After Kosovo, Albania is the youngest country in Europe, with more than 578,000 children under the age of 15, according to the 2011 census.  According to the latest official study of INSTAT (National Child Labour Survey), 7.7% of children between the ages of 5 and 17 are exploited for hard labour and begging.  These children are everywhere both day and night. Every pedestrian sees them, but they learn to look the other way.

These children face a greater risk of abuse, neglect and marginalisation and sexual abuse. By being in the street, they are also at risk of being sexually exploited, kidnapped and involved in prostitution or trafficking. The risks are very real and felt by children like Klodi. “Some people insult me and say ‘jevk’ (An offensive word for Roma people),” he says. “I’m afraid to go only with my sister because people might do something bad to her, because she is a girl,” he adds.

A double-edged sword

The risks and effects of this life on children are not only physical, but emotional and psychological as well. Klodi and especially his sister Irena are extremely closed and don’t speak much.

“It is very difficult to get an answer from Irena,” says Bukurie, a World Vision community mobiliser. “She does not like to speak to anyone and people consider her mentally sick, but her parents don’t know what exactly she has.”

And, it is hard to help them. “It’s really challenging to engage these children to participate in World Vision activities because they are not used to being with other children.”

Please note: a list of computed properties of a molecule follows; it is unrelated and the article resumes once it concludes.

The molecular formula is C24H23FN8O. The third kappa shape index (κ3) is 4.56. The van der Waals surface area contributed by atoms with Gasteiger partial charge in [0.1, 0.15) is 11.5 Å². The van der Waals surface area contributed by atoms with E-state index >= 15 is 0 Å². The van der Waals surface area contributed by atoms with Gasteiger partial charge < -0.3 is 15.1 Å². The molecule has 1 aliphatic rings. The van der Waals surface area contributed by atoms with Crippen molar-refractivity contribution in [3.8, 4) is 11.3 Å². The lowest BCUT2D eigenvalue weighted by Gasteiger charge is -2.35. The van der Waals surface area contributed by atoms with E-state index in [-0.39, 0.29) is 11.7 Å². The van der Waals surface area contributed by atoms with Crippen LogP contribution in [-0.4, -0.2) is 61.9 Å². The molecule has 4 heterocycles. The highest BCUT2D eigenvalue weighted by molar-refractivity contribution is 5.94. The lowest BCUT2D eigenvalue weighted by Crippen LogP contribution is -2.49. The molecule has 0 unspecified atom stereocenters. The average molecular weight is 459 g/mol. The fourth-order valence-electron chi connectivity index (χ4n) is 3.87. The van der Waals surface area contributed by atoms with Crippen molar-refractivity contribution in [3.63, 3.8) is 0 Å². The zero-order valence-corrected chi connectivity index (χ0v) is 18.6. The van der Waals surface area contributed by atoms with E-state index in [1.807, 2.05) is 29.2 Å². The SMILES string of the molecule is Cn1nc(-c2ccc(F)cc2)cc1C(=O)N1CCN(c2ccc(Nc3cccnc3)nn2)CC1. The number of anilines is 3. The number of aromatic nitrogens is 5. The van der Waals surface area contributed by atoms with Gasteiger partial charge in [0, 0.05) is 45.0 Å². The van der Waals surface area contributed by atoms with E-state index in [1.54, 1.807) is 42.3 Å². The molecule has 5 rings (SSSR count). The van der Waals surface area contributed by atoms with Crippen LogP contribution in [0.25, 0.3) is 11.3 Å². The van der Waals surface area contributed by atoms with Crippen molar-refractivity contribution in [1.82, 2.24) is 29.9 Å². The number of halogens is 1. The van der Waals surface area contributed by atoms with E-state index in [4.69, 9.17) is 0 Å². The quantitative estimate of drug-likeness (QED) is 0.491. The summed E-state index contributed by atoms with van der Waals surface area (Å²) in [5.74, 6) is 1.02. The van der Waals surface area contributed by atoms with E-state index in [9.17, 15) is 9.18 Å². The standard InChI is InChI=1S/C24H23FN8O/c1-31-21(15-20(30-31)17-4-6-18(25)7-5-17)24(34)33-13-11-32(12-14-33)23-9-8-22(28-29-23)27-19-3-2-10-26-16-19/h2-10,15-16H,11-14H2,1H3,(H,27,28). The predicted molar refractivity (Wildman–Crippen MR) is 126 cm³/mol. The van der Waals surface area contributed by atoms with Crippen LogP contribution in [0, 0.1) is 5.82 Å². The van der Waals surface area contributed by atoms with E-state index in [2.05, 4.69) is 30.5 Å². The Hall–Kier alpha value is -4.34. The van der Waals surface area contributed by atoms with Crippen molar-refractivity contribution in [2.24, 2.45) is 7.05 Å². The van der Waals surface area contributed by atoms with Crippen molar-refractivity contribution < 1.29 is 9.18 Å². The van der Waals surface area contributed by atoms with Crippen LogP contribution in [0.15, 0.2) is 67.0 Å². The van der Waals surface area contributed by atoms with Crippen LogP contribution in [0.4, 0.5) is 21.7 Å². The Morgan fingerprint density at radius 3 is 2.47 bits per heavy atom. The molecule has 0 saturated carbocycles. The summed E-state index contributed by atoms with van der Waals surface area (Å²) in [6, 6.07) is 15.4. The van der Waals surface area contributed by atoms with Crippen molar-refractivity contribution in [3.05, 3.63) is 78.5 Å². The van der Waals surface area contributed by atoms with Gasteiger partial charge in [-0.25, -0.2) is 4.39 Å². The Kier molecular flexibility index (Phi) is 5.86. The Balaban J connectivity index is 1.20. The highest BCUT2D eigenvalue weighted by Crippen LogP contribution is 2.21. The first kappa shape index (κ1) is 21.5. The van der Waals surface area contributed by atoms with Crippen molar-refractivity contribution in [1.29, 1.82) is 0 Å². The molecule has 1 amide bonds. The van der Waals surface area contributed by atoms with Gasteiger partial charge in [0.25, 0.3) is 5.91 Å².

The best and the worst thing that they know is to find and collect cans. “Every morning when I open my eyes I know that I have to go to work and collect cans. This is the saddest thing and I wish that I didn’t have to do it,” says Klodi while he is collecting cans together with his sister under an old bridge in the middle of the garbage.

World Vision in Albania 

Throughout Albania there are many children like Koldi and Irena and communities that have never experienced the love of God, and never heard a story of hope.  Entire communities are bound by the chains of poverty, social problems, and 50 years of communist isolation. World Vision is a witness of the real poverty. Working in impoverished communities throughout Albania, we strive to give a voice to voiceless, to model stewardship, to seek justice and to champion hope. 

In collaboration with other local partners, World Vision is working with and advocating on behalf of the most vulnerable children and their families, through sponsorship, education, health, and economic development, child protection and advocacy programs to address and break these chains of the cycle of poverty.  World Vision provides direct support to some of these families including: education materials, food packets, health services, and, in some extreme cases, household facilities.

Through World Vision support, Irena has started to attend the school more regularly, while Klodi attends only occasionally.  World Vision has supported Klodi and Irena with books and other Educational materials. This family has been supported with food packages, especially during the winter times, when is very difficult for families like this to put food in the table. Last winter World Vision gave to the family a heater, as Librazhd is one of the coldest areas of Albania with a very harsh winter.  The ADP is working step by step with this family and others like this, as is very challenging to tear down the deep roots of the poverty.